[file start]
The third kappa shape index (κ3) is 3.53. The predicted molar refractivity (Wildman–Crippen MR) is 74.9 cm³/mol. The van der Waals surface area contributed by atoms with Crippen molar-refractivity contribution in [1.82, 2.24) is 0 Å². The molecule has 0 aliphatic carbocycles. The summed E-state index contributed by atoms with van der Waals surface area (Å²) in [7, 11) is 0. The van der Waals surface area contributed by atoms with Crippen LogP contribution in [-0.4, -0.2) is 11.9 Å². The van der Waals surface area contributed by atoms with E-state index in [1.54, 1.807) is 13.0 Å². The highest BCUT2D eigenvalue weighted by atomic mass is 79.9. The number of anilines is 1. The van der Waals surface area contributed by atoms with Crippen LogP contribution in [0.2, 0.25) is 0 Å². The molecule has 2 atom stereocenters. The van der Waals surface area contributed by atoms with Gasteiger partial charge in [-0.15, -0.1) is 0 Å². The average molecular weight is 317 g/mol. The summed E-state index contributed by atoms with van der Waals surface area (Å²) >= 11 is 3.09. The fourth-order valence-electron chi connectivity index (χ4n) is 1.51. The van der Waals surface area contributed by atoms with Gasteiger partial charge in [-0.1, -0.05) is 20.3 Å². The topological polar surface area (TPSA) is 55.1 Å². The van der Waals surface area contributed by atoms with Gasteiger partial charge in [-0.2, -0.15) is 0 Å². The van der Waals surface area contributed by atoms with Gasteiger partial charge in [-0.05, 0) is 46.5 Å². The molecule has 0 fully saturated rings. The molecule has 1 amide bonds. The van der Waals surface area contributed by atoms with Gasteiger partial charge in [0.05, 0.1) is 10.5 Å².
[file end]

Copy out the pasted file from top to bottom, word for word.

The third kappa shape index (κ3) is 3.53. The predicted molar refractivity (Wildman–Crippen MR) is 74.9 cm³/mol. The van der Waals surface area contributed by atoms with Crippen molar-refractivity contribution in [1.82, 2.24) is 0 Å². The molecule has 0 aliphatic carbocycles. The summed E-state index contributed by atoms with van der Waals surface area (Å²) in [7, 11) is 0. The van der Waals surface area contributed by atoms with Crippen LogP contribution in [-0.4, -0.2) is 11.9 Å². The van der Waals surface area contributed by atoms with E-state index in [1.54, 1.807) is 13.0 Å². The highest BCUT2D eigenvalue weighted by atomic mass is 79.9. The number of anilines is 1. The van der Waals surface area contributed by atoms with Crippen LogP contribution in [0.2, 0.25) is 0 Å². The molecule has 2 atom stereocenters. The van der Waals surface area contributed by atoms with Gasteiger partial charge in [-0.15, -0.1) is 0 Å². The average molecular weight is 317 g/mol. The summed E-state index contributed by atoms with van der Waals surface area (Å²) >= 11 is 3.09. The fourth-order valence-electron chi connectivity index (χ4n) is 1.51. The van der Waals surface area contributed by atoms with Gasteiger partial charge in [-0.1, -0.05) is 20.3 Å². The topological polar surface area (TPSA) is 55.1 Å². The van der Waals surface area contributed by atoms with Gasteiger partial charge in [-0.2, -0.15) is 0 Å². The van der Waals surface area contributed by atoms with Gasteiger partial charge in [-0.05, 0) is 46.5 Å². The molecule has 0 fully saturated rings. The molecule has 1 amide bonds. The van der Waals surface area contributed by atoms with Gasteiger partial charge in [0.05, 0.1) is 10.5 Å².